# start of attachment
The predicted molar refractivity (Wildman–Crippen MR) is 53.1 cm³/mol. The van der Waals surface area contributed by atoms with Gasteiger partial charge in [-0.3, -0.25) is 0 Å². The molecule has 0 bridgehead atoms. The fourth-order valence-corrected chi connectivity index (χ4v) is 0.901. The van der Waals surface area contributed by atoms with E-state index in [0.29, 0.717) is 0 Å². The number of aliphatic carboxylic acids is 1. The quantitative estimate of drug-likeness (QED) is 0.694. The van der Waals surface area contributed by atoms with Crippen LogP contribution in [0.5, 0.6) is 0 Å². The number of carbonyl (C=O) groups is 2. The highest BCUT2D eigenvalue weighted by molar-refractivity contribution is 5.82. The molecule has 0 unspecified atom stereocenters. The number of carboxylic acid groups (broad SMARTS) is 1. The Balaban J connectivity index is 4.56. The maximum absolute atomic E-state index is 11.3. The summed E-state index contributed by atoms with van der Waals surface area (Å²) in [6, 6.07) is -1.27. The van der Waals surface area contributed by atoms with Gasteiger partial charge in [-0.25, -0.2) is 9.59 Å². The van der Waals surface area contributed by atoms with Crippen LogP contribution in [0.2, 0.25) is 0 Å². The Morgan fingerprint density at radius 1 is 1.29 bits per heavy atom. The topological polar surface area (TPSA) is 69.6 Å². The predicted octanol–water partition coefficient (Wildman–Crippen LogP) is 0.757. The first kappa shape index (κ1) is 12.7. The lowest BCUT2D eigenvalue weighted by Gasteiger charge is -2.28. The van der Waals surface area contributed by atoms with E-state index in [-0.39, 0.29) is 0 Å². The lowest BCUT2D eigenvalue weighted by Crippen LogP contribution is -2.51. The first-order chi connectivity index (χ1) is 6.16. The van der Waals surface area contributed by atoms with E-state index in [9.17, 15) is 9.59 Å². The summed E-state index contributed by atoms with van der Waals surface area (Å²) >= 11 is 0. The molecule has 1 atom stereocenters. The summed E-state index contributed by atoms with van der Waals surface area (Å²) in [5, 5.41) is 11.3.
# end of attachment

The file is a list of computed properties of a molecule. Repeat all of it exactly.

The predicted molar refractivity (Wildman–Crippen MR) is 53.1 cm³/mol. The van der Waals surface area contributed by atoms with Gasteiger partial charge in [-0.3, -0.25) is 0 Å². The molecule has 0 bridgehead atoms. The fourth-order valence-corrected chi connectivity index (χ4v) is 0.901. The van der Waals surface area contributed by atoms with E-state index in [0.29, 0.717) is 0 Å². The number of aliphatic carboxylic acids is 1. The quantitative estimate of drug-likeness (QED) is 0.694. The van der Waals surface area contributed by atoms with Crippen LogP contribution in [0.5, 0.6) is 0 Å². The number of carbonyl (C=O) groups is 2. The highest BCUT2D eigenvalue weighted by molar-refractivity contribution is 5.82. The molecule has 0 unspecified atom stereocenters. The number of carboxylic acid groups (broad SMARTS) is 1. The Balaban J connectivity index is 4.56. The maximum absolute atomic E-state index is 11.3. The summed E-state index contributed by atoms with van der Waals surface area (Å²) in [6, 6.07) is -1.27. The van der Waals surface area contributed by atoms with Gasteiger partial charge in [-0.25, -0.2) is 9.59 Å². The van der Waals surface area contributed by atoms with Crippen LogP contribution in [0.2, 0.25) is 0 Å². The Morgan fingerprint density at radius 1 is 1.29 bits per heavy atom. The topological polar surface area (TPSA) is 69.6 Å². The predicted octanol–water partition coefficient (Wildman–Crippen LogP) is 0.757. The first kappa shape index (κ1) is 12.7. The lowest BCUT2D eigenvalue weighted by Gasteiger charge is -2.28. The van der Waals surface area contributed by atoms with E-state index in [-0.39, 0.29) is 0 Å². The lowest BCUT2D eigenvalue weighted by Crippen LogP contribution is -2.51. The first-order chi connectivity index (χ1) is 6.16. The van der Waals surface area contributed by atoms with E-state index in [9.17, 15) is 9.59 Å². The summed E-state index contributed by atoms with van der Waals surface area (Å²) >= 11 is 0. The molecule has 1 atom stereocenters. The summed E-state index contributed by atoms with van der Waals surface area (Å²) in [5, 5.41) is 11.3.